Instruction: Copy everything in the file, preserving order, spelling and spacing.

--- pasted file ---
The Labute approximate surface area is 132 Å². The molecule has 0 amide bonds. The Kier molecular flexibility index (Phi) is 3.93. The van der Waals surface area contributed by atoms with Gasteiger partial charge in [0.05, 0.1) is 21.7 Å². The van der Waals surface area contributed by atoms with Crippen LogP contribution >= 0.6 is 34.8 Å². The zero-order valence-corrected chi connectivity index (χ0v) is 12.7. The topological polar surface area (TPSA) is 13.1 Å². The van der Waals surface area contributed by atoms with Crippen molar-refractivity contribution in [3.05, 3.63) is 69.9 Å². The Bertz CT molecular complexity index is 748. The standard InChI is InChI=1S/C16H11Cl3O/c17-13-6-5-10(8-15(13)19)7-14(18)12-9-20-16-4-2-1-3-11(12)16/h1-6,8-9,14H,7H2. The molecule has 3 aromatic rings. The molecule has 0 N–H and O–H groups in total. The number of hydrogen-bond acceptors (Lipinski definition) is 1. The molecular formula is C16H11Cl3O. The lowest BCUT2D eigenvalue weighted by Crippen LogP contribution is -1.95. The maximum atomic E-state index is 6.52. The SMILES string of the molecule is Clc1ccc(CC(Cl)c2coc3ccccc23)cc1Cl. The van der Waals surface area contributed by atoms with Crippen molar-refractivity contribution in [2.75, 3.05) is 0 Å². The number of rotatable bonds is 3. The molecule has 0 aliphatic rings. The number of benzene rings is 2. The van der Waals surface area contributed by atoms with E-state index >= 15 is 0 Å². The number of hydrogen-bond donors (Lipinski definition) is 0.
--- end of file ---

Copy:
The Labute approximate surface area is 132 Å². The molecule has 0 amide bonds. The Kier molecular flexibility index (Phi) is 3.93. The van der Waals surface area contributed by atoms with Gasteiger partial charge in [0.05, 0.1) is 21.7 Å². The van der Waals surface area contributed by atoms with Crippen LogP contribution >= 0.6 is 34.8 Å². The zero-order valence-corrected chi connectivity index (χ0v) is 12.7. The topological polar surface area (TPSA) is 13.1 Å². The van der Waals surface area contributed by atoms with Crippen molar-refractivity contribution in [3.05, 3.63) is 69.9 Å². The Bertz CT molecular complexity index is 748. The standard InChI is InChI=1S/C16H11Cl3O/c17-13-6-5-10(8-15(13)19)7-14(18)12-9-20-16-4-2-1-3-11(12)16/h1-6,8-9,14H,7H2. The molecule has 3 aromatic rings. The molecule has 0 N–H and O–H groups in total. The number of hydrogen-bond acceptors (Lipinski definition) is 1. The molecular formula is C16H11Cl3O. The lowest BCUT2D eigenvalue weighted by Crippen LogP contribution is -1.95. The maximum atomic E-state index is 6.52. The SMILES string of the molecule is Clc1ccc(CC(Cl)c2coc3ccccc23)cc1Cl. The van der Waals surface area contributed by atoms with Crippen molar-refractivity contribution in [2.75, 3.05) is 0 Å². The number of rotatable bonds is 3. The molecule has 0 aliphatic rings. The number of benzene rings is 2. The van der Waals surface area contributed by atoms with E-state index >= 15 is 0 Å². The number of hydrogen-bond donors (Lipinski definition) is 0.